Clinical and adaptive skill characteristics of children with autistic spectrum disorders using the Behavior Assessment System for Children, Second Edition
Knoll, Valerie Ann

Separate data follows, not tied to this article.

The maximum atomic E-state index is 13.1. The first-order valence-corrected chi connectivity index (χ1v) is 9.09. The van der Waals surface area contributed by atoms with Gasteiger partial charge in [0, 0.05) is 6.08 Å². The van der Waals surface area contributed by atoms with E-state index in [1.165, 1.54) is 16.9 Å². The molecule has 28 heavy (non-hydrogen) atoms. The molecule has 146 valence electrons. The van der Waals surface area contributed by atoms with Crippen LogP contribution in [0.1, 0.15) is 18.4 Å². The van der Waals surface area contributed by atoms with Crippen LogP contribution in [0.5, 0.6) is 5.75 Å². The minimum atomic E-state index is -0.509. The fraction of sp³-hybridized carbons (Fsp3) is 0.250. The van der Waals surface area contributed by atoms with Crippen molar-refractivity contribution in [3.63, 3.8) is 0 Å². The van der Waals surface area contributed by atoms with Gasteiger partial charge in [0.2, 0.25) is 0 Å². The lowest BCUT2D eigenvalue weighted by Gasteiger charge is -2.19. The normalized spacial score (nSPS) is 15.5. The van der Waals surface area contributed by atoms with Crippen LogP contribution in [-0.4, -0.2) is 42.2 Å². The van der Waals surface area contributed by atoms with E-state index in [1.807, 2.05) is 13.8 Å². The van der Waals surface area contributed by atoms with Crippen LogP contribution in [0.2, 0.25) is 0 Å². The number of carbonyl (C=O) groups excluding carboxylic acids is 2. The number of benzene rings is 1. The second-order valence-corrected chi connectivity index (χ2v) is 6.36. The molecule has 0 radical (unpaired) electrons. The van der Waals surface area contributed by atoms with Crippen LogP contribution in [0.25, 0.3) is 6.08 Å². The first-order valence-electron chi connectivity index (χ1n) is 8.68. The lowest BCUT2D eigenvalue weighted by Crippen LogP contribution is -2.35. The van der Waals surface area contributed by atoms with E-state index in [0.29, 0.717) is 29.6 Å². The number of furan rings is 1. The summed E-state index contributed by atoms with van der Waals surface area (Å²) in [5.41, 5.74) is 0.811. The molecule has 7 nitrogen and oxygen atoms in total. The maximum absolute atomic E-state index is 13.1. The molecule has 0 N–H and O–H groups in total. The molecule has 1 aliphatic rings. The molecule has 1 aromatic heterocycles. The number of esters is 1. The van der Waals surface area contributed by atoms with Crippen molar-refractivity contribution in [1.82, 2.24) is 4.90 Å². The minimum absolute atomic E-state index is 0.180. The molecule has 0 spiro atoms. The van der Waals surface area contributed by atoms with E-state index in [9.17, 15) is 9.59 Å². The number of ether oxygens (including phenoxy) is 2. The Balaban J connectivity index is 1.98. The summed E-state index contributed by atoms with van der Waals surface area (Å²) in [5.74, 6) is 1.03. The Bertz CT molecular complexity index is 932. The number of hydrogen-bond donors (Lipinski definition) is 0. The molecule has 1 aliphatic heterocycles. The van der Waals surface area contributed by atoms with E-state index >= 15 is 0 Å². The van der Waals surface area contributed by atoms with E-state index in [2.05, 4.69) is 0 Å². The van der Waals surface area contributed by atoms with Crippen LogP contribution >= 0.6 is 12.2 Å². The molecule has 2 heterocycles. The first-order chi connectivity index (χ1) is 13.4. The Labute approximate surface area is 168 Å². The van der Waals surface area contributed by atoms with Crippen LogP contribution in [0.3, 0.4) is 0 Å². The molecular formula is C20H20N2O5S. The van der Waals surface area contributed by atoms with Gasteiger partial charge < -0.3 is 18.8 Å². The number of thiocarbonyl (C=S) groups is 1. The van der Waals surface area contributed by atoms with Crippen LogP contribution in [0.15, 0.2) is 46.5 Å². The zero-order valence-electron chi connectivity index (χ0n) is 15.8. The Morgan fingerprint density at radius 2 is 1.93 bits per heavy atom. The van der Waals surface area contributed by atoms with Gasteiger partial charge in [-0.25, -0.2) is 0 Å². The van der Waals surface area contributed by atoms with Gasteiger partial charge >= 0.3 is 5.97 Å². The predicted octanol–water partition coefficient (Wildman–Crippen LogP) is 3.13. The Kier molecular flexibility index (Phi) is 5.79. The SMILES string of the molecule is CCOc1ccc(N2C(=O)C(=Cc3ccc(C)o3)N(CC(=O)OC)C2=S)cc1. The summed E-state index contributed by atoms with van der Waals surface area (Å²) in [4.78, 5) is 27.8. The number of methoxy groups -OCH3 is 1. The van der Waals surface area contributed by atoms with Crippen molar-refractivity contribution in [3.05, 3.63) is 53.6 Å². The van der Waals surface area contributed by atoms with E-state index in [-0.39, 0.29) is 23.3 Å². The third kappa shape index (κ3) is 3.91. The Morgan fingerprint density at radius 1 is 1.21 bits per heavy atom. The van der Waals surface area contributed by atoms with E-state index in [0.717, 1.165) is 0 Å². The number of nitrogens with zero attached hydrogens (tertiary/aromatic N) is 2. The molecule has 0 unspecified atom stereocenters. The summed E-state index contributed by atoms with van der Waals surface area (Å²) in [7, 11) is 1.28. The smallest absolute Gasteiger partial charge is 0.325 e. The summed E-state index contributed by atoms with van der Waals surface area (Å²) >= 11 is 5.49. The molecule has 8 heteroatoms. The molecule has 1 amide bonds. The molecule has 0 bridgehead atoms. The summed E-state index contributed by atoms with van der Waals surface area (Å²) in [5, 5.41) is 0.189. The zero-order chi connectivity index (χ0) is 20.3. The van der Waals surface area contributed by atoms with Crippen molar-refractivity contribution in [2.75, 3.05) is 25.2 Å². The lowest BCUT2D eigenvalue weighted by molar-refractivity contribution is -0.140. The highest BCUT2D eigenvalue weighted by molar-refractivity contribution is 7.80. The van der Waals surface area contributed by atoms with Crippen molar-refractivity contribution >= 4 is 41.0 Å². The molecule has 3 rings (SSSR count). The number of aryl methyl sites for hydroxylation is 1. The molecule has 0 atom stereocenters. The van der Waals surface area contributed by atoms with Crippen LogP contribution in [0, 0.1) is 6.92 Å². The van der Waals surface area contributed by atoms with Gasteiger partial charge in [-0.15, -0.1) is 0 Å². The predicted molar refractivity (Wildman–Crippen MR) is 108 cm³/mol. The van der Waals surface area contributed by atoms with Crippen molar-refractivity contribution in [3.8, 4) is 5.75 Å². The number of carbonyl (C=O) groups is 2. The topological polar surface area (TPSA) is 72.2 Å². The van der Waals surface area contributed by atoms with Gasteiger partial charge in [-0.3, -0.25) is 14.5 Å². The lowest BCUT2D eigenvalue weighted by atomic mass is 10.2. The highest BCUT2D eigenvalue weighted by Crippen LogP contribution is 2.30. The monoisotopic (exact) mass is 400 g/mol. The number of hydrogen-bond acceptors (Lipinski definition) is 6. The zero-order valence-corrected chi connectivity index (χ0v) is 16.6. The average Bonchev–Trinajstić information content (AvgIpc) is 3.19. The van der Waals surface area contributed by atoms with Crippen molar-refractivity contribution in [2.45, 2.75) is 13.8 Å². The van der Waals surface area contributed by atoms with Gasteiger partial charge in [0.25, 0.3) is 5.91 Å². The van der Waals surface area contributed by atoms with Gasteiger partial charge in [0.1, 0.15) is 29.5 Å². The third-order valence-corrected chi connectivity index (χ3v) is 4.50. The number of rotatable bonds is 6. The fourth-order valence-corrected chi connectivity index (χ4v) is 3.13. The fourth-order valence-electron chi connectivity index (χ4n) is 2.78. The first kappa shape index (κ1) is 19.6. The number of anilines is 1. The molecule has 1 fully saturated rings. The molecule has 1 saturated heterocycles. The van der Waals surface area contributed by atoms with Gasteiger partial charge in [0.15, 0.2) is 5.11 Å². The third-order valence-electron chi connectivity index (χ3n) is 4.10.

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School psychologists are being confronted with increasing numbers of students suspected of having an autistic spectrum disorder (ASD) and are regularly asked to provide their clinical impressions, and to contribute meaningfully to screening and diagnostic efforts. Despite the clear assessment needs implied by this trend, little research has been directed toward instruments common to practicing school psychologists that may assist in screening and diagnosing these students. In the present study, the Behavioral System for Children, Second Edition (BASC-2) was examined to determine if this widely used rating scale can provide potentially useful information for school psychologists screening for ASDs. BASC-2 parent rating scales were completed for 79 children with high functioning autism spectrum disorders (HFASDs; i.e., high functioning autism, Asperger's disorder, pervasive developmental disorder--not otherwise specified), 42 children with low functioning autism spectrum disorders(LFASDs; i.e., low functioning autism, pervasive developmental disorder - not otherwise specified), and 66 typically developing children (TC). All omnibus F tests comparing the three groups on the BASC-2 composite, clinical, adaptive, and content scores were significant at an alpha level of .05, indicating that each composite and scale demonstrated significant differences between groups. All composite scales, adaptive scales and content scales, along with the Hyperactivity, Anxiety, Atypicality, Withdrawal and Attention Problems clinical scales, were able to differentiate between typically developing children and those with ASDs. With the exception of the Atypicality, Attention Problems, and Bullying scales, all other scales were able to differentiate between children with LFASDs and HFASDs. Six different step-wise discriminant function analyses (DFAs) were run using three different sets of BASC-2 information (i.e., composites only; clinical and adaptive scales only; and clinical, adaptive, and content scales only) with and without IQ. All DFAs yielded a classification accuracy rate of at least 95%. These findings indicated that the BASC-2 may be useful tool for providing practitioners with relevant information prior to the classification of a child with an ASD. Implications for practitioners are discussed, along with study limitations, and directions for future research in this area.
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